Authors Mirèze Philippe
AbstractAuthor's information

    Technology has revolutionized the world in the last century, although computation devices have existed for millennia and punched-card data processing for two centuries. After 70 years of progress in technology and telecommunications with all the knowledgeable computer specialists and the sophistication of online services, it is high time public and private justice offered fair access to a fundamental human right: justice online. The role of technology in dispute resolution is high on the agenda, and the topic is increasingly at the centre of discussions. In a world that is rapidly developing, it is surprising to observe that online dispute resolution (ODR) is lagging behind.


Mirèze Philippe
Special Counsel at the Secretariat of ICC International Court of Arbitration. She is co-founder of ArbitralWomen and Board member. She is also member of the Equal Representation in Arbitration Steering Committee, ICCA Diversity Task Force, Arbitrator Intelligence’s Board of Advisors, Council of the American Bar Association Section of Dispute Resolution, Paris Place d’Arbitrage, Association Arbitri’s Advisory Board, International Journal of Online Dispute Resolution’s Editorial Board, fellow of National Centre for Technology and Dispute Resolution (NCTDR), and Board member of International Council for Online Dispute Resolution’s (ICODR).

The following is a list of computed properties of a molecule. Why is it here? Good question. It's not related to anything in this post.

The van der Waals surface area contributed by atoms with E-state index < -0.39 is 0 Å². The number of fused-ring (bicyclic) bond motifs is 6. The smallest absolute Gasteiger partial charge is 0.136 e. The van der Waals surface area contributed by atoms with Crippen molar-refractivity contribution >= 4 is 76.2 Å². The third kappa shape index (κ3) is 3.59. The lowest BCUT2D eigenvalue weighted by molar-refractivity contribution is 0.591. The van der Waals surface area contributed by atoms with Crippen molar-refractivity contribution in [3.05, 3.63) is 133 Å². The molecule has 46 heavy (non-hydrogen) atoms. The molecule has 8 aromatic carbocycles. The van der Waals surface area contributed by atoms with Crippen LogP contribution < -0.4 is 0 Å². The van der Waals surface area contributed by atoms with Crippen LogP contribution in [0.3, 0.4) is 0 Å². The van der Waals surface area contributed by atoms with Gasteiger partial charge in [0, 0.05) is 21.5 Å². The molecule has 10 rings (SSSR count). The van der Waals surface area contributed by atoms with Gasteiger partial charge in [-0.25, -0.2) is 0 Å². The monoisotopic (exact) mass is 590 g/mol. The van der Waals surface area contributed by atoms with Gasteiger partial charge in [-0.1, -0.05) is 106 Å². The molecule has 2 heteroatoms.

Article

Access_open Waste Away

Examining Systemic Drivers of Global Waste Trafficking Based on a Comparative Analysis of Two Dutch Cases

Journal Erasmus Law Review, Issue 4 2019
Keywords environmental crime, waste industry, shipbreaking, waste trafficking, environmental enforcement
Authors Karin van Wingerde and Lieselot Bisschop
AbstractAuthor's information